Published on 05/04/2022 18:01
The moment a black hole pulls star gas and dust inside – (credit: Aurore Simonnet and NASA’s Goddard Space Flight Center)
A group of astronomers from the Massachusetts Institute of Technology (MIT) managed to transform the moment when Black hole Swallow a star. In audio provided on Monday (2/5) by the Foundation, it is possible to hear a strong bass that varies between low and high pitch, which is in fact reproducing the echoes of light emitted by large gravitational wells as gas and dust are sucked up from a spinning star. Listen:
Recording is the reproduction in sound waves of emitting light echoes, called X-ray echoes, that are produced at a time when black hole Swallow the star. The conversion to sound waves was done with the help of music and education researchers at the Massachusetts Institute of Technology.
How was captured and converted
To capture the moment, the scientists used the Nicer telescope, a high-resolution X-ray device aboard the International Space Station. The device picked up 26 x-ray machines from black holes 10 of them were so close to the telescope that they were chosen for observation, as they were in an ideal position to pick up and distinguish the echo.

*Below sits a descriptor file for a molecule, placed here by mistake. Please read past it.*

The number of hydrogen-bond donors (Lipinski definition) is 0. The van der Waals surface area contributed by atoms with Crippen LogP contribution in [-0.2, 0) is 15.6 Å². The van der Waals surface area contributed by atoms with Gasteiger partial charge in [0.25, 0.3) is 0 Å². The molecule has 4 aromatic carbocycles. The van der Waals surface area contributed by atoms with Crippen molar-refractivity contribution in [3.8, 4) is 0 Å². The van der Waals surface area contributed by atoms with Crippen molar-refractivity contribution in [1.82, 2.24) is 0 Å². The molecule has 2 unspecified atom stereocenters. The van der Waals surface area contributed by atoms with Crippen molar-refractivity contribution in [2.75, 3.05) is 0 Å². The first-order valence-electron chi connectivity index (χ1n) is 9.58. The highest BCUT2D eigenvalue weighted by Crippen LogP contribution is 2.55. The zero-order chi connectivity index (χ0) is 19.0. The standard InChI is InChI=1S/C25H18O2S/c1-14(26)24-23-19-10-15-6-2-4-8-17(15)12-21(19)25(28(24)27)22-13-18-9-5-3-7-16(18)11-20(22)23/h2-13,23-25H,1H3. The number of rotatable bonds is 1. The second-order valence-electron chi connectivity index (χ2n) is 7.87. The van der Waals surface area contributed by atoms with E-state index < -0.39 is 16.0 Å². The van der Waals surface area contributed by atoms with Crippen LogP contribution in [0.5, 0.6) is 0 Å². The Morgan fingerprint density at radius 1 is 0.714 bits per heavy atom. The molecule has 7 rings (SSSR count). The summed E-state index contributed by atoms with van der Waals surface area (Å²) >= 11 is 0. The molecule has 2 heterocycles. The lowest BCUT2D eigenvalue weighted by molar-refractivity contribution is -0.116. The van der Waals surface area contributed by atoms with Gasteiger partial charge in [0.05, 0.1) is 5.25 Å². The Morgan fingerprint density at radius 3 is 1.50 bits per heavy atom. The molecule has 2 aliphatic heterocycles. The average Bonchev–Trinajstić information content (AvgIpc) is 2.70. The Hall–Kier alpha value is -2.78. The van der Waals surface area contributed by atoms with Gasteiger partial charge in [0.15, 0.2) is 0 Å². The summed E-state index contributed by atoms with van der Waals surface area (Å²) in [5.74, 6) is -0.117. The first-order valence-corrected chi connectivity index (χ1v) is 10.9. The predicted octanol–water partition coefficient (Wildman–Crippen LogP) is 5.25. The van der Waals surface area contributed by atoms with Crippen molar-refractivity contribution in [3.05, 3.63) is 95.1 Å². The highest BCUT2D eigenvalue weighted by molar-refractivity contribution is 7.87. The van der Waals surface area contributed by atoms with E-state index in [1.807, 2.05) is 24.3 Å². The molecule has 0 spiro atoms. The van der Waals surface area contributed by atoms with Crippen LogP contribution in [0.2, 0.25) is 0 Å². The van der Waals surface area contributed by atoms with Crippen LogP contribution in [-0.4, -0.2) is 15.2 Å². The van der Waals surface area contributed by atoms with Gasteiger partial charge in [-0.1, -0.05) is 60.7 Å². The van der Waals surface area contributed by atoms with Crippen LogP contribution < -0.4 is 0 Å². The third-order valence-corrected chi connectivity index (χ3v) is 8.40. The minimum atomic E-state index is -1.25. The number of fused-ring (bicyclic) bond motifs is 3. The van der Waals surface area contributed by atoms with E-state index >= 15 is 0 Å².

Eight of the ten systems were previously unknown. Movements are clearly captured. First, the black hole, dark and devoid of light, rises and causes a halo of high-energy photons with a jet of particles – the beginning of a light resonance; Then the gravitational well emits a high-energy flash and then the phenomenon returns to the “soft” low-energy state and returns to black.
The flash is the end of the devouring process and causes the region of high-energy plasma to expand outside the black hole. Then the scientists converted this echo process into sound waves.
In the audio simulation video, the white circle is the location of the black hole’s event horizon and the light echo is the color waves. Each color represents echoes of light, according to the force emitted by the black hole. Low-frequency echoes have a lower pitch and those with higher frequency have higher pitch.
The discovery is part of another project
The study that allowed a black hole to reproduce the moment it devours a star is part of a research conducted to search satellite data for signals from black hole echoes to reconstruct the immediate vicinity of these gravitational wells.
By observing the explosions of black holes, scientists have realized that their role in the evolution of galaxies is fundamental, but modern astrophysics does not understand it much. “Interestingly, black hole binaries appear to be supermassive ‘small’ black holes, so by understanding explosions in these small nearby systems, we can understand how similar explosions in supermassive black holes affect the galaxies in which they reside,” explains the physics professor From MIT, Irene Kara.
In addition to Kara, Jingye Wand, a graduate student at the institute, Matteo Lucini and Ron Remillard also took part in the study. NASA also collaborated with the study.